OCR for page 31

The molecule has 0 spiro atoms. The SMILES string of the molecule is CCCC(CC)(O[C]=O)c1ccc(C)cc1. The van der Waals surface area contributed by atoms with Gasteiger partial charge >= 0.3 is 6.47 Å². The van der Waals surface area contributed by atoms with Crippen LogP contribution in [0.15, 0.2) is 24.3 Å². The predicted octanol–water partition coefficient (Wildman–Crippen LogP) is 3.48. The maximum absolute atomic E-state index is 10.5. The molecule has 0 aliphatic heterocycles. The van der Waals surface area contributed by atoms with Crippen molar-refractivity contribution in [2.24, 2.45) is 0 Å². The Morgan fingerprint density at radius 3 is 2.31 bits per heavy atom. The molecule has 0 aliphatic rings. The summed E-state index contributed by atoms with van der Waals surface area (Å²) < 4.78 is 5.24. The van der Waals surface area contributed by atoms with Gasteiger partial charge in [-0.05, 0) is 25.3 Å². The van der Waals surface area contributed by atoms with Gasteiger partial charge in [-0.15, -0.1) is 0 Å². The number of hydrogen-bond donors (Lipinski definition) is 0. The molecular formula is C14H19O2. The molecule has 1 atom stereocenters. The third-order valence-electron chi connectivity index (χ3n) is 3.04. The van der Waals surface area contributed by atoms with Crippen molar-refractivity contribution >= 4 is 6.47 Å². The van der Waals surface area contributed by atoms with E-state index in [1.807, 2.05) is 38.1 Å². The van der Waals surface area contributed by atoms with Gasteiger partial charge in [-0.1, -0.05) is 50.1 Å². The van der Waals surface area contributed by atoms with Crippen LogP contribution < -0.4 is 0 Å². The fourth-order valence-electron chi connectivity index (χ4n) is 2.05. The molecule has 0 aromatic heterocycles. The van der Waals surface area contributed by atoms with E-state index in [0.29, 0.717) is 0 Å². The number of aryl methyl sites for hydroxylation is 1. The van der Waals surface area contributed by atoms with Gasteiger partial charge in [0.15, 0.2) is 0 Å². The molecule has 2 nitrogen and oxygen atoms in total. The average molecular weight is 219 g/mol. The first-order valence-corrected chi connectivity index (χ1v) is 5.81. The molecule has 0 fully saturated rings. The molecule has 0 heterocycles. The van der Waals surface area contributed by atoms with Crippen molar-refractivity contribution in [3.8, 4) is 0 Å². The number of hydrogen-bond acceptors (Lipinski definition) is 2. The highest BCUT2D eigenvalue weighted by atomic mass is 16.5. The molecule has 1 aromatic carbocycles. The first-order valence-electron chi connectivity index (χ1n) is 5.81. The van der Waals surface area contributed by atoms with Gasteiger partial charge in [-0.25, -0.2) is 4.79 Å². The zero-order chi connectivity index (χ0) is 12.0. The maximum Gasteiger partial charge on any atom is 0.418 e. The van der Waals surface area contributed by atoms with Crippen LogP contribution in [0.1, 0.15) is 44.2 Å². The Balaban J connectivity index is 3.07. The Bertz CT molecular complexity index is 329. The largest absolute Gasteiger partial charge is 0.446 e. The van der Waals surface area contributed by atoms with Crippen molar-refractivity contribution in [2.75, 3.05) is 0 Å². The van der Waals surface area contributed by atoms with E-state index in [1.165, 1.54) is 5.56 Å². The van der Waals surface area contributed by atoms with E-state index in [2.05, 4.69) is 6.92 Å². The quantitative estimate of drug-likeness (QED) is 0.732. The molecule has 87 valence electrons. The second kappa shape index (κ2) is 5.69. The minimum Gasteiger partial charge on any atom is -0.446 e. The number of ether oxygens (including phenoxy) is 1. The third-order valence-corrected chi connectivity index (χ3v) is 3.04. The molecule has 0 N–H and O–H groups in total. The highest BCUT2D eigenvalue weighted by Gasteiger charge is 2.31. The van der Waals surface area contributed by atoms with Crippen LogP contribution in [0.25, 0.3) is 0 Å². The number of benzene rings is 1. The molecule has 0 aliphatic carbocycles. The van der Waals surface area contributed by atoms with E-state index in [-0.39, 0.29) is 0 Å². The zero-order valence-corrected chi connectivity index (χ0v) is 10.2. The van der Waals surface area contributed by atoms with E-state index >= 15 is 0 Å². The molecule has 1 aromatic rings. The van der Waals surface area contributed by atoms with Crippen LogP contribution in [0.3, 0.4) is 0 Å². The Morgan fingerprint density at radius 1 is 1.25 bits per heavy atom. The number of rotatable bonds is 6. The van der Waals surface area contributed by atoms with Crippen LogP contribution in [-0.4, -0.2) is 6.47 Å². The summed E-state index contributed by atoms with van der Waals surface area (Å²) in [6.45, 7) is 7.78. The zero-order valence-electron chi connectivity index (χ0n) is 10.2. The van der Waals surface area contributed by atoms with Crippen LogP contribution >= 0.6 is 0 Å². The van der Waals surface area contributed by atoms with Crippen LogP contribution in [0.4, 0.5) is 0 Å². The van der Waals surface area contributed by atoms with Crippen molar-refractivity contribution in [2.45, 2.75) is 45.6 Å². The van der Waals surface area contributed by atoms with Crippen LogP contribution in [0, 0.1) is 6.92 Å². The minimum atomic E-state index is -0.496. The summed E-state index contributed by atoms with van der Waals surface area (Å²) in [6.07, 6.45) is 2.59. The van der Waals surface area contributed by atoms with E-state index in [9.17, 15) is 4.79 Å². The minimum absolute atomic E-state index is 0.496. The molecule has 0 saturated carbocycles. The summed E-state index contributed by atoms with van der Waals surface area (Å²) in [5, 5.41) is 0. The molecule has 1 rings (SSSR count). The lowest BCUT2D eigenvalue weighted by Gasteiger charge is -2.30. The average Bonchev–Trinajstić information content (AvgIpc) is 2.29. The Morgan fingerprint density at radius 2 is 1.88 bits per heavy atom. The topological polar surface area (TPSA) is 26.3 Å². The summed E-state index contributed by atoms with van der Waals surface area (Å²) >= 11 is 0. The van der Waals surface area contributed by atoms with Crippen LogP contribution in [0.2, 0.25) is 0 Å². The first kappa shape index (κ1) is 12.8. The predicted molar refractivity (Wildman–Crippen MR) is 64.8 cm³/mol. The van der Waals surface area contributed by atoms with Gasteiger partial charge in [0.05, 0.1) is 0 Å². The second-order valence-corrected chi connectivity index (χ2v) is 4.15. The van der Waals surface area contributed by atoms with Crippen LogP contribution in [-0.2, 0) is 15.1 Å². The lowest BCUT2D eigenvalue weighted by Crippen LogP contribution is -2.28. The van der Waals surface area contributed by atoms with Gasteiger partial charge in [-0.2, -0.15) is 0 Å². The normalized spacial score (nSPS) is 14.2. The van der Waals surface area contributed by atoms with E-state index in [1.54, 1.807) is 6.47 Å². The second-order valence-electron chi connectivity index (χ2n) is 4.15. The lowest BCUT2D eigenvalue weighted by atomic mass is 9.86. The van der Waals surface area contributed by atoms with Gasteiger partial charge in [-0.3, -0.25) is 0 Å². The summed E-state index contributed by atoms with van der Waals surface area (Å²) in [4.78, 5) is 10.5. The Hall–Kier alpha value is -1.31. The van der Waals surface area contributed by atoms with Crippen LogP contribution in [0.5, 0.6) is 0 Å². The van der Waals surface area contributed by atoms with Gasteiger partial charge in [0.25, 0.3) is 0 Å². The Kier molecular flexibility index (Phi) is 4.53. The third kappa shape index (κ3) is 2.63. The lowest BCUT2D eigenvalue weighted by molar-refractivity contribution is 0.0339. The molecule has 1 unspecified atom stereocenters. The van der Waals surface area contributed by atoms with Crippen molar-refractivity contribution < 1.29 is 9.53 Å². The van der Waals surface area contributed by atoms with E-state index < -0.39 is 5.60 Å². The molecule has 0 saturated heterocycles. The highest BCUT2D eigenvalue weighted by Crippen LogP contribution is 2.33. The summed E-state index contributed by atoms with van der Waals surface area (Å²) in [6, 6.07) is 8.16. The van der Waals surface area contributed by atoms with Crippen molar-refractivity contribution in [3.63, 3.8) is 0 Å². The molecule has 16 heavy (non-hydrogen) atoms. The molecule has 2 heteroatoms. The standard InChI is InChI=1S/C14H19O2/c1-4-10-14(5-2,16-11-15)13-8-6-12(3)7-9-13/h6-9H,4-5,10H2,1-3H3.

47 CONTROL OF HAZARDOUS NOISE all conventional earmuffs, allows more low-frequency than perceptions of the loudness of various pitches (Casali and high-frequency noise through the protector, which causes an Robinson, 2003). “upward spread of masking” if the penetrating noise levels Some high-frequency binaural cues (especially above are high enough (Robinson and Casali, 2003). about 4,000 Hz) that depend on the external ears (pinnae) Certain augmented HPD technologies help overcome are altered by HPDs, compromising judgments of sound these weaknesses, particularly low-frequency attenuation. direction and distance. Earmuffs, which completely obscure These include a variety of actie noise reduction (ANR) the pinnae, may interfere with localization in the vertical devices that capture the offending noise and its electronic plane and may also cause horizontal-plane errors in both phase cancellation at the ear via superposition through contralateral (left-right) and ipsilateral (front-back) judg- feedback and/or feed-forward control loops. ANR devices ments (Suter, 1992). Earplugs may cause some ipsilateral boost low-frequency attenuation below about 1,000 Hz. judgment errors but generally cause fewer localization errors ANR is especially effective in earmuffs, which are gener- than earmuffs because they do not completely destroy cues ally weakest in low-frequency attenuation and which also from the pinnae. have enough space for the electronics of ANR circuitry to Dichotic sound transmission H PDs compensate for be packaged in/on the muff. ANR has also been used in lost pinnae-derived cues. These devices have an external earplug designs in the past decade (e.g., McKinley, 2001). microphone on each earmuff cup that transmits a specified The benefits of ANR-based HPDs can include reduction of passband of the noise incident on each microphone to a upward spread of masking of low-frequency noise into the small loudspeaker under the earmuff cup. Binaural cues are speech and warning signal bandwidths and reduction of noise thus maintained, as least partly, as long as the between-ear annoyance in environments dominated by low-frequency gain controls are properly balanced, the microphones are noise, such as jet cockpits and passenger cabins (Casali and sufficiently directional, and the passband includes frequen- Robinson, 2003). cies outside the range that cannot be typically localized (i.e., The tendency of conventional HPDs to exhibit a sloping outside the range of about 1,000 to 3,000 Hz). However, a nonlinear attenuation profile with changes in frequency cre- recent experiment with a dichotic sound transmission ear- ates an imbalance from the listener’s perspective because the muff in an azimuthal localization task of determining the relative amplitudes of different frequencies are heard differ- approach vector of a vehicular backup alarm demonstrated ently than they would be without the HPD. Thus, broadband no advantage in localization over a conventional earmuff or acoustic signals are heard as spectrally different (more earplug (Casali and Alali, 2009). “bassy”) from normal acoustic signals (Berger, 2003b). All of the augmentations described above—uniform People whose jobs depend on accurate sound interpreta- attenuation, ANR, electronic sound transmission, and level- tion (aural inspections by machinists, miners, engine trouble- dependent or amplitude-sensitive attenuation—are effective shooters), as well as people who perform or listen to music, in certain applications. For more information on these and may be adversely affected. Figure 4-4 shows attenuation other technologies that are commercially available, the curves for two uniform (or flat) attenuation deices (ER-15 reader is referred to a review by Casali and Robinson (2003). and ER-20). These devices are more popular with musi- The major goals of these augmentations are (1) to encour- cians than conventional HPDs because they do not distort age the use of hearing protection by producing HPDs that are more acceptable to the user population, amenable to the working environment, and adjustable to the noise exposure and (2) to improve hearing in a protected state, which may also make workers safer. Unfortunately, these noble goals are not always realized in practice. One reason is that these devices can be considerably more expensive than conven- tional passive HPDs, and most employers are reluctant to incur the cost. EMERgINg TECHNOLOgIES To overcome some of the limitations of HPDs, several recent innovations have been developed or prototyped or in some cases made commercially available. Indeed, emerging technologies continue to be developed. The brief overview FIGURE 4-4 Spectral attenuation obtained with real-ear attenua- that follows includes examples of new technologies known tion at threshold (REAT)Figure_4-4.eps procedures for three conventional passive to the committee. However, the list is not exhaustive, and earplugs (premolded, user-molded foam, and spun fiberglass) and bitmap (inverted colors) the study committee does not advocate or promote these two uniform-attenuation, custom-molded earplugs (ER-15, ER-20). particular devices or technologies. Provided courtesy of E.H. Berger, AEARO—3M.